Discrete Trial Training Overview
Discrete Trial Training (DTT) is an intensive treatment program used to help children with developmental disabilities such as Autism. DTT involves training a child with autism a variety of skills that they may not pick up on their own. DTT programs usually start by training essential pre-learning skills such as sitting and looking at the teacher; social skills such as looking at other people, talking, and interacting with others appropriately. Once the basic skills have been mastered, DTT works towards teaching higher-level skills.
The Following Skills Training Are Part Of A Comprehensive DTT Program:
Attention – Children with autism often begin a program with rather short attention spans. In DTT, tasks are broken down into short, simple trials. At the start of a program, interactions may only be a few seconds in length. As the child’s attention span increases, the length of the interactions increases accordingly.
Motivation – The difference between other children and those with autism may be that the latter may not be as motivated to work. DTT is implemented to build this motivation by the rewarding performance of desired behaviors and the completion of tasks with tangible or external reinforcement – e.g., treats, toys, and playtime. External reinforcement is often paired with praise, which eventually can replace the tangible reinforcements.
Stimulus Control – Discriminating between which stimuli we would like to think of as important – teacher/parent requests, invitations from peers, important environmental cues – e.g., school bells, alarms, and weather – and all the other “background” stimuli is often difficult for children with autism.
In DTT, the presented stimuli – typical instructions from a teacher or parent – are clear and relatively consistent. The child is given rewards only for behaviors in response to those stimuli so that eventually he comes to understand that certain stimuli are probably more deserving of his attention than others.
Generalization – The application of a behavior or skill across a number of environments or to a number of related behaviors is typically quite difficult for children with autism. Consequently, the instructions in DTT programs are designed to change over time; in content – the verbiage of the instruction – and context – who is giving the instruction, where and when it is being given.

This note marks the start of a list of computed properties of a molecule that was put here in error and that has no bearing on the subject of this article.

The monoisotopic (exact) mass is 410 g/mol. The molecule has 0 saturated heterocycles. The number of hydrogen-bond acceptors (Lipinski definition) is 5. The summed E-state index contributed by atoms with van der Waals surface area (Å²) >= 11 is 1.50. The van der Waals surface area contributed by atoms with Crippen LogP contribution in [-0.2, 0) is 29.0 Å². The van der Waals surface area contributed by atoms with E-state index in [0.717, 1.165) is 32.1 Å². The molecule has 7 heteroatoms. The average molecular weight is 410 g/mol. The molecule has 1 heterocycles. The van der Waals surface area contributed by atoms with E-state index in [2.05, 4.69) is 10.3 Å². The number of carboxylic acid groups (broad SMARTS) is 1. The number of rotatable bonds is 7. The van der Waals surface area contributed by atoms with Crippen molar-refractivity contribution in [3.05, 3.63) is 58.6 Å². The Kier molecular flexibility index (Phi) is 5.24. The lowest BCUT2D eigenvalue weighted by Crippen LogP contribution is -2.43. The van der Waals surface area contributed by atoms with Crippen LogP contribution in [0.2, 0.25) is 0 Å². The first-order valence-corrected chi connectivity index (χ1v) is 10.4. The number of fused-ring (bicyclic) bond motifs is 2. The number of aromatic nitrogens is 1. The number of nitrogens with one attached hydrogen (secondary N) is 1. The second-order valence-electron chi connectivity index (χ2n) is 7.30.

Cause-Effect Learning and Observational Learning – Children with autism typically have a great deal of difficulty in “picking things up” from their environments. To compensate, DTT teaches skills and behaviors explicitly, without relying on these areas of difficulty.
Communication – Children with autism usually have a deficiency in expressive and verbal communication. In DTT, the instructions are initially given in a simple, concise, and clear manner. As the child progresses and his language becomes more receptive and stronger, the instructions can become more complex.
Perspective Taking and Understanding of Social and Behavioral Expectations – Although there is little built into the DTT structure to directly address deficits in social cognition and perspective-taking, they are designed to avoid reliance on these deficient skills. However, discrete trials can be designed to teach those deficient skills explicitly.
A discrete trial is a single cycle of a behaviorally-based instruction routine. A particular trial may be repeated several times in succession, several times a day, over several days – or even longer – until the skill is mastered.
There Are Four Parts, And An Optional Fifth, To A Discrete Trial.
- Discriminative Stimulus (SD) – The instruction or environmental cue to which the teacher would like the child to respond.
- Prompting Stimulus (SP) – A prompt or cue from the teacher to help the child respond correctly (optional).
- Response (R) – The skill or behavior that is the target of the instruction, or a portion thereof.
- Reinforcing stimulus (SR) – A reward designed to motivate the child to respond and respond correctly.
- Inter-Trial Interval (ITI) – A brief pause between consecutive trials.
Copyright © by Special Learning Inc. All right reserved.
No part of this article may be reproduced in any manner whatsoever without written permission except in the case of brief quotations embodied in critical articles and reviews. For information, contact Special Learning Inc., at: email@example.com